High-side: lets say you are coming up a left hand turn too fast as you lean the bike over to turn the rear tire starts to slide you try to bring the bike up to prevent from falling over the rear tire gets traction casing the bike to flip violently to the right (in a left hand turn).

Low-side: now you are coming up to a right hand turn too fast, you start to turn the bike and the bike is leaned over far enough that the front or rear tire loses traction causing the bike to go from a controlled lean to falling on its right side (Right handed turn) and sliding on the ground. Going to slow and leaning to far and falling over because of it can also cause a low side.

Tank- slapper: I think that is extreme headshake. It is so bad it causes the riders thighs to slap the tank.

In Super Bike racing a high-side usually destroys the bike as it flips out of control. :eek: (They end up on the 11:00 news sports highlights ). Low-sides usually mess the paint up and will allow the rider to continue the race if they can.

P.S. If you could, would you e-mail me with what if anything you have you done to your DR? I'm getting ready to get a Thumper Racing 435 kit and a few outher goodies for it :p

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'01 YZ250
'92 DR350S

Lessons will be repeated until there are learned.

[This message has been edited by Kav (edited 02-19-2001).]
 
Joined
Jan 22, 2001
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#10
http://www.msgroup.org/TIP001.html

Check out the above link.
The author recommends a lowside instead which is "safer" than a highside crash.

The author suggested turning the front wheel to point in the direction of the rear wheel slide but however, once the steerer is maxed out and can't be turned, a highside will occur.

So does it mean that jamming the front brake while maintaining the rear brake lock will ALWAYS cause a lowside and is the safe way out? From the given scenario, it seems that there is no way to recover from a rear wheel slide while turning.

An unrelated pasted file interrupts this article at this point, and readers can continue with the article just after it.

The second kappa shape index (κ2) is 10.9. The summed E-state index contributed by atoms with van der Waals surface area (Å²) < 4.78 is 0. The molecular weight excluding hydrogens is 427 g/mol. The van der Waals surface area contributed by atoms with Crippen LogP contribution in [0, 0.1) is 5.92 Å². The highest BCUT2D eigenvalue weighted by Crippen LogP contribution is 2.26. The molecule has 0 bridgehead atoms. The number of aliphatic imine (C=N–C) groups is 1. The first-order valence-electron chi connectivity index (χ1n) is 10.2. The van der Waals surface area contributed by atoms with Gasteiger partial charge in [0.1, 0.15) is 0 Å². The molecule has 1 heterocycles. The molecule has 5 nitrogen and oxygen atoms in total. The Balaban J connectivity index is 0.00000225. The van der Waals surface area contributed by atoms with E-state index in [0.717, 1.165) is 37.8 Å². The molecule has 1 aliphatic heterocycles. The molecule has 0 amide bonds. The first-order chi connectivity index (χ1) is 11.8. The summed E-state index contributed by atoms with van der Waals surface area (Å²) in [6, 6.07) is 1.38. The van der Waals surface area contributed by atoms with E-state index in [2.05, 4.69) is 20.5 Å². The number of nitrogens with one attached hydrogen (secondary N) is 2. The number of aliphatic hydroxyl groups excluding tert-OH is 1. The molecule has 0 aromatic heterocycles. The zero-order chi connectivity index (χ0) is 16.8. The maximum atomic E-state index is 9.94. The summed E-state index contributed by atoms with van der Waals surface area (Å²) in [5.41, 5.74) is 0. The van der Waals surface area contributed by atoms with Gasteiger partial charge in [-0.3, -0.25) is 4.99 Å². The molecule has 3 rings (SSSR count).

[This message has been edited by Intense (edited 02-19-2001).]
 
- a d v e r t i s e m e n t -

Joined
Aug 27, 2000
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#11
Originally posted by Danman:
I think that I have done this, but I did not know what to call it other than painful. Could some one clear me up on what a high-side or low-side is and if you have time could you also explain a tank-slapper. Thanks

A highside is when you crash and go over the bike. You are flying over the "highside," putting you ahead of the bike. The bike is behind and following you.
A lowside is when you crash and hit the ground before the bike, thus you are trailing the bike's path. Highsides are more dangerous, because they tend to throw the rider more violently through the air, and the rider has to worry about the massive machine that is following.
A tank slapper is when the bike goes into a bad headshake, where the bars are shaking violently to both extremes, "slapping" the tank. Keeping your arms loose and gassing it will get you out of the headshake.

P.S.:Sorry for the horrible descriptions, I have a bad headache.

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You get the best thrills on two wheels!
 
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Joined
Feb 19, 2001
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#12
While an earlier poster suggested that my TIP001 article was responsive to the question about how to avoid a highside when the rear wheel begins to slide in a corner, and I appreciate the reference, that article speaks only about highsides resulting from slides of a LOCKED rear wheel.